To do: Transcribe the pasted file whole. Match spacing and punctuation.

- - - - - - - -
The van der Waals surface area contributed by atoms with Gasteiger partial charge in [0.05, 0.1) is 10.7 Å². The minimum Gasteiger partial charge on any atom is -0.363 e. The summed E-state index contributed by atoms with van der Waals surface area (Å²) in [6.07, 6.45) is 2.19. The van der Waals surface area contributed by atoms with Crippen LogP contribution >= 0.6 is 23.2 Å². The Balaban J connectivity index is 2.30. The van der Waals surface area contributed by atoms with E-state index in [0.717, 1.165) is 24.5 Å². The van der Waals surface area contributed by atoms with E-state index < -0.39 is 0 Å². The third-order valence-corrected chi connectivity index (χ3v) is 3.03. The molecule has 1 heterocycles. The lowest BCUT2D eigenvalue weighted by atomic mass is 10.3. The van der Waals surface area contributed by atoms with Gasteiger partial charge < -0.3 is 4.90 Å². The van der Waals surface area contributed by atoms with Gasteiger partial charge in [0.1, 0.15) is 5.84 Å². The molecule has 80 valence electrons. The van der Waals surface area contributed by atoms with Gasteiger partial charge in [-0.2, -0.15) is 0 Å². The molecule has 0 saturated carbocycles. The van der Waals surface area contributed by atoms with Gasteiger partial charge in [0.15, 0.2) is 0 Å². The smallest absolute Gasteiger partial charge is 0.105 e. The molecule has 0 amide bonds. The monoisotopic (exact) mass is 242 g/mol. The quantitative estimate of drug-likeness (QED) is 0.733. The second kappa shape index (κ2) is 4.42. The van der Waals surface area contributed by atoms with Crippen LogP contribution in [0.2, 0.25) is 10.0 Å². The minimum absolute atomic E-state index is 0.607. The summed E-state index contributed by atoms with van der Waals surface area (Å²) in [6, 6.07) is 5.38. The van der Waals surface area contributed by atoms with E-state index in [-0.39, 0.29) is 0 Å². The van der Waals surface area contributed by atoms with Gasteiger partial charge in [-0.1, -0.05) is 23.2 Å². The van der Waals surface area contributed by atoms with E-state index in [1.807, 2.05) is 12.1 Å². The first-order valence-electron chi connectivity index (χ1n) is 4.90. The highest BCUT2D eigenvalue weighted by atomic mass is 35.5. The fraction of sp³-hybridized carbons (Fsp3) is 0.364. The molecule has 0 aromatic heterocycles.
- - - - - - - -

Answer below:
The van der Waals surface area contributed by atoms with Gasteiger partial charge in [0.05, 0.1) is 10.7 Å². The minimum Gasteiger partial charge on any atom is -0.363 e. The summed E-state index contributed by atoms with van der Waals surface area (Å²) in [6.07, 6.45) is 2.19. The van der Waals surface area contributed by atoms with Crippen LogP contribution >= 0.6 is 23.2 Å². The Balaban J connectivity index is 2.30. The van der Waals surface area contributed by atoms with E-state index in [0.717, 1.165) is 24.5 Å². The van der Waals surface area contributed by atoms with E-state index < -0.39 is 0 Å². The third-order valence-corrected chi connectivity index (χ3v) is 3.03. The molecule has 1 heterocycles. The lowest BCUT2D eigenvalue weighted by atomic mass is 10.3. The van der Waals surface area contributed by atoms with Gasteiger partial charge < -0.3 is 4.90 Å². The van der Waals surface area contributed by atoms with Gasteiger partial charge in [0.1, 0.15) is 5.84 Å². The molecule has 80 valence electrons. The van der Waals surface area contributed by atoms with Gasteiger partial charge in [-0.2, -0.15) is 0 Å². The molecule has 0 saturated carbocycles. The van der Waals surface area contributed by atoms with Gasteiger partial charge in [0.15, 0.2) is 0 Å². The smallest absolute Gasteiger partial charge is 0.105 e. The molecule has 0 amide bonds. The monoisotopic (exact) mass is 242 g/mol. The quantitative estimate of drug-likeness (QED) is 0.733. The second kappa shape index (κ2) is 4.42. The van der Waals surface area contributed by atoms with Crippen LogP contribution in [0.2, 0.25) is 10.0 Å². The minimum absolute atomic E-state index is 0.607. The summed E-state index contributed by atoms with van der Waals surface area (Å²) in [6, 6.07) is 5.38. The van der Waals surface area contributed by atoms with E-state index in [-0.39, 0.29) is 0 Å². The van der Waals surface area contributed by atoms with Gasteiger partial charge in [-0.1, -0.05) is 23.2 Å². The van der Waals surface area contributed by atoms with E-state index in [1.807, 2.05) is 12.1 Å². The first-order valence-electron chi connectivity index (χ1n) is 4.90. The highest BCUT2D eigenvalue weighted by atomic mass is 35.5. The fraction of sp³-hybridized carbons (Fsp3) is 0.364. The molecule has 0 aromatic heterocycles.